5 Ways to Research Your Drug’s Side Effects

These resources will help you find the answers you need when your doctor hands you a prescription.

Your doctor hands you a prescription. Now what? You’re wondering if your doctor didn’t tell you all there was to know about the side effects of this new drug or you’re worried that there was an important question you forgot to ask. Or you’ve started a new prescription and now you feel dizzy or nauseated. Is this normal?

Like many people, you turn to the Internet (or other sources) for information about drug side effects and find yourself inundated with material. What do you do? Here are 5 ways to research your drug’s side effects — calmly and effectively — without having to earn a medical degree.

1 Talk to your doctor

Visits to primary care physicians have shrunk to about 15 minutes in duration. So to make the most of your time together, write down in advance a few questions to share with your doctor. When discussing treatment options, be sure to tell your physician if you have started a new drug, are taking any herbs or supplements, are pregnant or nursing, or plan to have surgery. Medications like blood thinners can cause excessive bleeding during or after a surgical procedure.

Once you’ve started a new prescription, contact your healthcare provider right away if you think you’re experiencing a medication-related side effect. (This holds true for any existing medications you are taking.) “Since you’ll normally be the first person to notice any unusual symptoms, or that you’re ‘just not feeling right,’ it’s important to know what you should do about a possible side effect from the very start,” says Ray Bullman, executive vice president of the National Council on Patient Information and Education, in Rockville, Maryland.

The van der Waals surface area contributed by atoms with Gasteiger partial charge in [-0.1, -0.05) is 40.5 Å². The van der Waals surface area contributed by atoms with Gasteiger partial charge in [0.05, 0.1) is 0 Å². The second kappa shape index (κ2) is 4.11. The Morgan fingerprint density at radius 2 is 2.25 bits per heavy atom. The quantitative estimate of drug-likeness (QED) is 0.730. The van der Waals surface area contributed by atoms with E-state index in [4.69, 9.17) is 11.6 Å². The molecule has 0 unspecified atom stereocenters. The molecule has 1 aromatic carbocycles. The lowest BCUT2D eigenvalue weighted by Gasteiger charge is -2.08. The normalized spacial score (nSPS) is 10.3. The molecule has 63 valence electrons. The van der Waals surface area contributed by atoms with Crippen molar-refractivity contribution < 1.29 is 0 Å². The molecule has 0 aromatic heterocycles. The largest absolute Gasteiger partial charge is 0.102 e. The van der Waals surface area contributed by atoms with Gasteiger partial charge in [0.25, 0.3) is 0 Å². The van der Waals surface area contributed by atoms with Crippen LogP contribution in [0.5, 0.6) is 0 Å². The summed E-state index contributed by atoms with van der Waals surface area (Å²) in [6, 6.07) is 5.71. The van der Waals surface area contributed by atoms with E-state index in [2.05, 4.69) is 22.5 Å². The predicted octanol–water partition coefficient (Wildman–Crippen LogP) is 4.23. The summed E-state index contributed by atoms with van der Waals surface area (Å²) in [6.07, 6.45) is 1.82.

Next: 2 Ask your pharmacist >>

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Laura Broadwell

Laura Broadwell

Laura Broadwell is a health writer and editor in Brooklyn, New York, with an interest in complementary and integrative medicine.


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